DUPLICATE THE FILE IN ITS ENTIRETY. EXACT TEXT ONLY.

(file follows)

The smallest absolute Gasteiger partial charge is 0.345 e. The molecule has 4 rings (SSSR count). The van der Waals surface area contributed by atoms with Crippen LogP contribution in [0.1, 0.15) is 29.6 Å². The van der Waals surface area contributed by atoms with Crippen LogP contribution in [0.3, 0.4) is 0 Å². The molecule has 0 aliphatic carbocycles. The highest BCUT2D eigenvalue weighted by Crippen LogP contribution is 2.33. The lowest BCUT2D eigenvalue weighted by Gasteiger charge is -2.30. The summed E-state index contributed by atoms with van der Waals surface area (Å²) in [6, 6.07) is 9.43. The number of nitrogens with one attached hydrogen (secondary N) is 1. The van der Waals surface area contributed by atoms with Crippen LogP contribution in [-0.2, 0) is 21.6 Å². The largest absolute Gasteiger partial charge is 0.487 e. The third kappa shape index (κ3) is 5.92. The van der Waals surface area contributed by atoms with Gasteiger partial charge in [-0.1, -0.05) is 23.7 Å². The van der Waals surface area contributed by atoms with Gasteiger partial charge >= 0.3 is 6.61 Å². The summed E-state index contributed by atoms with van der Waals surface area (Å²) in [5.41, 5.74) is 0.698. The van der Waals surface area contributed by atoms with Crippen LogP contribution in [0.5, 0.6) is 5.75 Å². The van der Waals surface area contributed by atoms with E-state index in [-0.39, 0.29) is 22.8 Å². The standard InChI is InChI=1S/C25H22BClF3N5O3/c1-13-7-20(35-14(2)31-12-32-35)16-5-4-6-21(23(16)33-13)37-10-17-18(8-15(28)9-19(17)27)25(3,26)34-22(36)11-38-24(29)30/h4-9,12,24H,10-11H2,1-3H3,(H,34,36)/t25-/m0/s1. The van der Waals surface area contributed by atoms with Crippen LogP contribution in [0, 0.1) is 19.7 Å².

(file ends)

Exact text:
The smallest absolute Gasteiger partial charge is 0.345 e. The molecule has 4 rings (SSSR count). The van der Waals surface area contributed by atoms with Crippen LogP contribution in [0.1, 0.15) is 29.6 Å². The van der Waals surface area contributed by atoms with Crippen LogP contribution in [0.3, 0.4) is 0 Å². The molecule has 0 aliphatic carbocycles. The highest BCUT2D eigenvalue weighted by Crippen LogP contribution is 2.33. The lowest BCUT2D eigenvalue weighted by Gasteiger charge is -2.30. The summed E-state index contributed by atoms with van der Waals surface area (Å²) in [6, 6.07) is 9.43. The number of nitrogens with one attached hydrogen (secondary N) is 1. The van der Waals surface area contributed by atoms with Crippen LogP contribution in [-0.2, 0) is 21.6 Å². The largest absolute Gasteiger partial charge is 0.487 e. The third kappa shape index (κ3) is 5.92. The van der Waals surface area contributed by atoms with Gasteiger partial charge in [-0.1, -0.05) is 23.7 Å². The van der Waals surface area contributed by atoms with Gasteiger partial charge >= 0.3 is 6.61 Å². The summed E-state index contributed by atoms with van der Waals surface area (Å²) in [5.41, 5.74) is 0.698. The van der Waals surface area contributed by atoms with Crippen LogP contribution in [0.5, 0.6) is 5.75 Å². The van der Waals surface area contributed by atoms with E-state index in [-0.39, 0.29) is 22.8 Å². The standard InChI is InChI=1S/C25H22BClF3N5O3/c1-13-7-20(35-14(2)31-12-32-35)16-5-4-6-21(23(16)33-13)37-10-17-18(8-15(28)9-19(17)27)25(3,26)34-22(36)11-38-24(29)30/h4-9,12,24H,10-11H2,1-3H3,(H,34,36)/t25-/m0/s1. The van der Waals surface area contributed by atoms with Crippen LogP contribution in [0, 0.1) is 19.7 Å².